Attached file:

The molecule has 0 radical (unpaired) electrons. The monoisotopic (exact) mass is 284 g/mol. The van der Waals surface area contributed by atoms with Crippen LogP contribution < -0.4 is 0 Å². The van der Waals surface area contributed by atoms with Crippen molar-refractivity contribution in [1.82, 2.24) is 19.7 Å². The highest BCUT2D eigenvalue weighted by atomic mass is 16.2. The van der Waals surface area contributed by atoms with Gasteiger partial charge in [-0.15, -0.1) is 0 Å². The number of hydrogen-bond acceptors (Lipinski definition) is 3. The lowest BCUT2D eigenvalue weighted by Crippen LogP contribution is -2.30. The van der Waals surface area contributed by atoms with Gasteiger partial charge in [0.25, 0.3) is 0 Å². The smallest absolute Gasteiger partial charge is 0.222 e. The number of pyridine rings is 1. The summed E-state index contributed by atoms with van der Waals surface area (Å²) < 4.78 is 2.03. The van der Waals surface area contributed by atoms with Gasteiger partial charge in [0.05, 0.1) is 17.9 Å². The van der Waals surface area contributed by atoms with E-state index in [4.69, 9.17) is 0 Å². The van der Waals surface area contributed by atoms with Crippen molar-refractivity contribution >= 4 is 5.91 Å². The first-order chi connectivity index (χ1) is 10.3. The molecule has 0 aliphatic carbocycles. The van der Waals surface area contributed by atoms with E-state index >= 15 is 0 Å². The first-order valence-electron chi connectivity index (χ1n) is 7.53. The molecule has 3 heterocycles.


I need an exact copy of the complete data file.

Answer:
The molecule has 0 radical (unpaired) electrons. The monoisotopic (exact) mass is 284 g/mol. The van der Waals surface area contributed by atoms with Crippen LogP contribution < -0.4 is 0 Å². The van der Waals surface area contributed by atoms with Crippen molar-refractivity contribution in [1.82, 2.24) is 19.7 Å². The highest BCUT2D eigenvalue weighted by atomic mass is 16.2. The van der Waals surface area contributed by atoms with Gasteiger partial charge in [-0.15, -0.1) is 0 Å². The number of hydrogen-bond acceptors (Lipinski definition) is 3. The lowest BCUT2D eigenvalue weighted by Crippen LogP contribution is -2.30. The van der Waals surface area contributed by atoms with Gasteiger partial charge in [0.25, 0.3) is 0 Å². The smallest absolute Gasteiger partial charge is 0.222 e. The number of pyridine rings is 1. The summed E-state index contributed by atoms with van der Waals surface area (Å²) < 4.78 is 2.03. The van der Waals surface area contributed by atoms with Gasteiger partial charge in [0.05, 0.1) is 17.9 Å². The van der Waals surface area contributed by atoms with E-state index in [4.69, 9.17) is 0 Å². The van der Waals surface area contributed by atoms with Crippen molar-refractivity contribution >= 4 is 5.91 Å². The first-order chi connectivity index (χ1) is 10.3. The molecule has 0 aliphatic carbocycles. The van der Waals surface area contributed by atoms with E-state index >= 15 is 0 Å². The first-order valence-electron chi connectivity index (χ1n) is 7.53. The molecule has 3 heterocycles.